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July 20, 2021

Crook Inn for the long haul

The rapid expansion of community asset acquisitions in recent years might suggest to the casual observer that the whole process has become relatively straightforward and pain free. But closer inspection of the relatively brief history of community asset ownership reveals a different story. While there are some recognisable steps that all communities should consider, each acquisition presents its own unique set of challenges. None more so than the 400 year old Crook Inn in the Scottish Borders. Since 2006, the community has been trying to bring this vital community hub back to life under local ownership.

Giancarlo Rinaldi, BBC

Work is scheduled to start later this month to bring the site of one of Scotland’s oldest pubs back into use.

The Crook Inn at Tweedsmuir in the Borders closed in 2006 after more than 400 years of continuous operation.

A lengthy community campaign to try to bring it back to life has now seen a contract awarded for phase one of a redevelopment.

It will allow work to begin on The Wee Crook – a licensed bistro – which it is hoped can open early next year.

The Crook Inn was first licensed in 1604 and operated for four centuries before it closed its doors for good.

Plans were lodged to turn it into flats and a house but local residents fought to buy the building and save it for the community.

A fundraising campaign saw the Tweedsmuir Community Company (TCC) agree a deal to take it over in 2012.

Grant applications for initial plans to redevelop the site proved unsuccessful in 2016, but enough money was subsequently raised to buy the remaining buildings and surrounding land.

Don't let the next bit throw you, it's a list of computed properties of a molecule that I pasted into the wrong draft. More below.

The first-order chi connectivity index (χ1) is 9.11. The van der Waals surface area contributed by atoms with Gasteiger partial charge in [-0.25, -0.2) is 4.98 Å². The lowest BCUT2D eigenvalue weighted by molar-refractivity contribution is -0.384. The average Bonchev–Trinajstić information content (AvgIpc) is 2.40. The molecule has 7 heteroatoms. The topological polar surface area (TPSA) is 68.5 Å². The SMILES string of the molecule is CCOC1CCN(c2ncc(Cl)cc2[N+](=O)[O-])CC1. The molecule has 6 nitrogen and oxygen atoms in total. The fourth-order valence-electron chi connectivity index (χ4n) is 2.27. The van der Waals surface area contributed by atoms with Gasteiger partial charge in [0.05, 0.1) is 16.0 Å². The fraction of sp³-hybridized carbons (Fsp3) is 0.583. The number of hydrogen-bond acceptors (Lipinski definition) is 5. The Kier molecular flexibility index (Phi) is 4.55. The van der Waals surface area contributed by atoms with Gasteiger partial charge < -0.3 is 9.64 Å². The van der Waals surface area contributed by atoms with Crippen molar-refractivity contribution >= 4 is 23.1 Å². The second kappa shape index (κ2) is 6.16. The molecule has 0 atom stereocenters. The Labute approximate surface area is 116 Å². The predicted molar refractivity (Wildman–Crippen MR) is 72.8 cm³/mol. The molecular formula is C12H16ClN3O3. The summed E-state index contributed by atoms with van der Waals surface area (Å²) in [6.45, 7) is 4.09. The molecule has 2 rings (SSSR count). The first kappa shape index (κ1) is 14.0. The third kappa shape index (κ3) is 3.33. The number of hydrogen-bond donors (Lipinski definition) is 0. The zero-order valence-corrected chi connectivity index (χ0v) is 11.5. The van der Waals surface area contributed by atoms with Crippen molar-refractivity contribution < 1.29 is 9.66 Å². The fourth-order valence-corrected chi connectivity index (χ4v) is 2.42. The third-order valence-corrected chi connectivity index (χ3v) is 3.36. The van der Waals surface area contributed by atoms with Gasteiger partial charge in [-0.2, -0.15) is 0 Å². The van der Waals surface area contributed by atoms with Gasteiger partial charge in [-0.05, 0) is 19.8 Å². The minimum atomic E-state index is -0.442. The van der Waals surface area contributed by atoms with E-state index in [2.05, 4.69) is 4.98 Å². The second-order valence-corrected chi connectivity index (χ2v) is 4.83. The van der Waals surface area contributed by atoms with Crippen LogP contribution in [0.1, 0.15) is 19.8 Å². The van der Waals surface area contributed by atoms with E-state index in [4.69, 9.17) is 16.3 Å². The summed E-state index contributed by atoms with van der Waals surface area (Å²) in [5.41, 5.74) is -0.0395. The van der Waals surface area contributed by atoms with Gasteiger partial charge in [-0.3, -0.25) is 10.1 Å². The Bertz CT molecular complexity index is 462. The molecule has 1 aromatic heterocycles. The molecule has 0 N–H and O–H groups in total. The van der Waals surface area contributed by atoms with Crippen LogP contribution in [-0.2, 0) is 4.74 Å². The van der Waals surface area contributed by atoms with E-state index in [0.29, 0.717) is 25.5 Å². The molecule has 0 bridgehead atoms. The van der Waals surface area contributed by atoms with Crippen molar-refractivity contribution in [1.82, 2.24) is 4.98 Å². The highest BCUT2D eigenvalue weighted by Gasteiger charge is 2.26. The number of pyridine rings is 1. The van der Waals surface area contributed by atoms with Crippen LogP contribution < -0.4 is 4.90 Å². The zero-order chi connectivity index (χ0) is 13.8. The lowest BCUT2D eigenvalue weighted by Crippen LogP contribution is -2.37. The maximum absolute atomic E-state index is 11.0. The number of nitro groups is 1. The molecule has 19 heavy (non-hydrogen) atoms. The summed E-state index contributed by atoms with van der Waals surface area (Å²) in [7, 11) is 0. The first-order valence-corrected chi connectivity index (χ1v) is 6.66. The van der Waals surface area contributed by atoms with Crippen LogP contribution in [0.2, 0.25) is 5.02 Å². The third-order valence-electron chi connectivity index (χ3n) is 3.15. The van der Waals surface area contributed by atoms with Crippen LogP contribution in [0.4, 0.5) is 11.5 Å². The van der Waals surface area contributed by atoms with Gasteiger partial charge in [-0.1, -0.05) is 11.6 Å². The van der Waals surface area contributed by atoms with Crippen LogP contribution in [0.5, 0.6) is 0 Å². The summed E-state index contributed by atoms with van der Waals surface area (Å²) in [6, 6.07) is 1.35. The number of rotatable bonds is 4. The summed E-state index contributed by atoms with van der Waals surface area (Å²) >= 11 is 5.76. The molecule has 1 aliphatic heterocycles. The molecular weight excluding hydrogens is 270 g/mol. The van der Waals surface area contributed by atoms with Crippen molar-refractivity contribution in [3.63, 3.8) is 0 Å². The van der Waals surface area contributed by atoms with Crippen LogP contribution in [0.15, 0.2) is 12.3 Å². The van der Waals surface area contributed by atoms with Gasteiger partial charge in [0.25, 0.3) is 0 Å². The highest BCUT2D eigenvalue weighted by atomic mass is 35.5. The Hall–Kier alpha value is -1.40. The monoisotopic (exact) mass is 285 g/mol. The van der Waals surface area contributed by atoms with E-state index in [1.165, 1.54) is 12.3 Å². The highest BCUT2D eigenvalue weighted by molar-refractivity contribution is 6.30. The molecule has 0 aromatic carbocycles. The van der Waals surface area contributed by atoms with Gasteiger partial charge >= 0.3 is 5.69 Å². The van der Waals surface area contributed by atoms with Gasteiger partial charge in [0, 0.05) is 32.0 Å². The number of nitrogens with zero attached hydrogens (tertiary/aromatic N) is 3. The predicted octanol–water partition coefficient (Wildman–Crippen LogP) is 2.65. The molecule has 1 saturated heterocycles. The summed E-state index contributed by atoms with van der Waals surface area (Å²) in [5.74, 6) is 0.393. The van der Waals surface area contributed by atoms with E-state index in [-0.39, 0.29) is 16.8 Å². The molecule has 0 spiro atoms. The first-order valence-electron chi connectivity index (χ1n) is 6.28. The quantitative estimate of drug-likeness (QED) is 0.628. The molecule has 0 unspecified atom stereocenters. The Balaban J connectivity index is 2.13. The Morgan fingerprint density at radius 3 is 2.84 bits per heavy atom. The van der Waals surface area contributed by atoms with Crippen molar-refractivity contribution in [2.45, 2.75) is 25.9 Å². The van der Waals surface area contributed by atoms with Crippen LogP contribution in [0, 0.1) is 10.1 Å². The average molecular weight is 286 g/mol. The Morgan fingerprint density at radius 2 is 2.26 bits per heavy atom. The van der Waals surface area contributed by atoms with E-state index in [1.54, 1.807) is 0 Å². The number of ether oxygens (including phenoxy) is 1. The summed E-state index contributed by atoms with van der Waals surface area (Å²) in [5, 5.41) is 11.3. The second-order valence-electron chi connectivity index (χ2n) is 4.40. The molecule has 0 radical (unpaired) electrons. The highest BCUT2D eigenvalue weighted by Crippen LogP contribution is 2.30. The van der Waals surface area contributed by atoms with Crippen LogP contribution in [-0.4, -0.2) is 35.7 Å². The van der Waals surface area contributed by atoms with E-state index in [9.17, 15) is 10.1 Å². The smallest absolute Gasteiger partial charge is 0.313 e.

It led to revised plans over three phases to revive the historic building.

A contract has now been awarded to Biggar-based Lawrie Construction to carry out the first stage of work at a cost of £600,000.

It will see the old steading building converted into a licensed bistro.

At the same time, the community is working on restoring the gardens opposite and the land around the inn.

A second phase will see the development of a new bunkhouse behind the Crook Inn providing accommodation for tourists visiting the area.

Then the final section of work will be to tackle the main building itself.

James Welch, TCC vice chairman, said support from Scottish Borders Council, South of Scotland Enterprise and local wind farm funds – as well as others – had been instrumental in moving the project forward.

“We are really delighted to have made it across the line and are now able to move our focus to the delivery of a new facility for the Upper Tweed community and to welcome visitors to the area,” he said.

Work should start on the new bistro by the middle of July and it is hoped it can open for business by spring 2022.